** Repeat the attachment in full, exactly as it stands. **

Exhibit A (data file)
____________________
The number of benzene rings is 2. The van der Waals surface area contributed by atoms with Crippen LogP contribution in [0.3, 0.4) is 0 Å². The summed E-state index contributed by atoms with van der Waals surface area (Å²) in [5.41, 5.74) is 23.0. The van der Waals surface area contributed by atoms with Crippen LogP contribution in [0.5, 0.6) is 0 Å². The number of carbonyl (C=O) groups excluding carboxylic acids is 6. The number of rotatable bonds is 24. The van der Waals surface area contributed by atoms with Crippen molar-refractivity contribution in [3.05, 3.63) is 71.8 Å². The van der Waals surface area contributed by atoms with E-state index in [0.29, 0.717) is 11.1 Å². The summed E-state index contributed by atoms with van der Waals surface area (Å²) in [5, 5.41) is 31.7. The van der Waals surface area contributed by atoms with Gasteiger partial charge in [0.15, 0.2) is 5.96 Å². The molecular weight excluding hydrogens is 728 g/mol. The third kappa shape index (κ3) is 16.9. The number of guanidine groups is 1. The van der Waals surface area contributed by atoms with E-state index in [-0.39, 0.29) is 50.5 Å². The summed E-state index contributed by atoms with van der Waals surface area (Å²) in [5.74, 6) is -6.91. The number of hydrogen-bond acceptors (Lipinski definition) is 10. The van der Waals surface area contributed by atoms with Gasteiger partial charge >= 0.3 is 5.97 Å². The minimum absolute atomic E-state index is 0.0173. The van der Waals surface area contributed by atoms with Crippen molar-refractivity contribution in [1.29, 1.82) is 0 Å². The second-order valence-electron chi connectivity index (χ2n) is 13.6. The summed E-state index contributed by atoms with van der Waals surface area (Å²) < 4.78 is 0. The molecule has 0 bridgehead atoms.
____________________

The number of benzene rings is 2. The van der Waals surface area contributed by atoms with Crippen LogP contribution in [0.3, 0.4) is 0 Å². The summed E-state index contributed by atoms with van der Waals surface area (Å²) in [5.41, 5.74) is 23.0. The van der Waals surface area contributed by atoms with Crippen LogP contribution in [0.5, 0.6) is 0 Å². The number of carbonyl (C=O) groups excluding carboxylic acids is 6. The number of rotatable bonds is 24. The van der Waals surface area contributed by atoms with Crippen molar-refractivity contribution in [3.05, 3.63) is 71.8 Å². The van der Waals surface area contributed by atoms with E-state index in [0.29, 0.717) is 11.1 Å². The summed E-state index contributed by atoms with van der Waals surface area (Å²) in [5, 5.41) is 31.7. The van der Waals surface area contributed by atoms with Gasteiger partial charge in [0.15, 0.2) is 5.96 Å². The molecular weight excluding hydrogens is 728 g/mol. The third kappa shape index (κ3) is 16.9. The number of guanidine groups is 1. The van der Waals surface area contributed by atoms with E-state index in [-0.39, 0.29) is 50.5 Å². The summed E-state index contributed by atoms with van der Waals surface area (Å²) in [5.74, 6) is -6.91. The number of hydrogen-bond acceptors (Lipinski definition) is 10. The van der Waals surface area contributed by atoms with Gasteiger partial charge >= 0.3 is 5.97 Å². The minimum absolute atomic E-state index is 0.0173. The van der Waals surface area contributed by atoms with Crippen molar-refractivity contribution in [1.29, 1.82) is 0 Å². The second-order valence-electron chi connectivity index (χ2n) is 13.6. The summed E-state index contributed by atoms with van der Waals surface area (Å²) < 4.78 is 0. The molecule has 0 bridgehead atoms.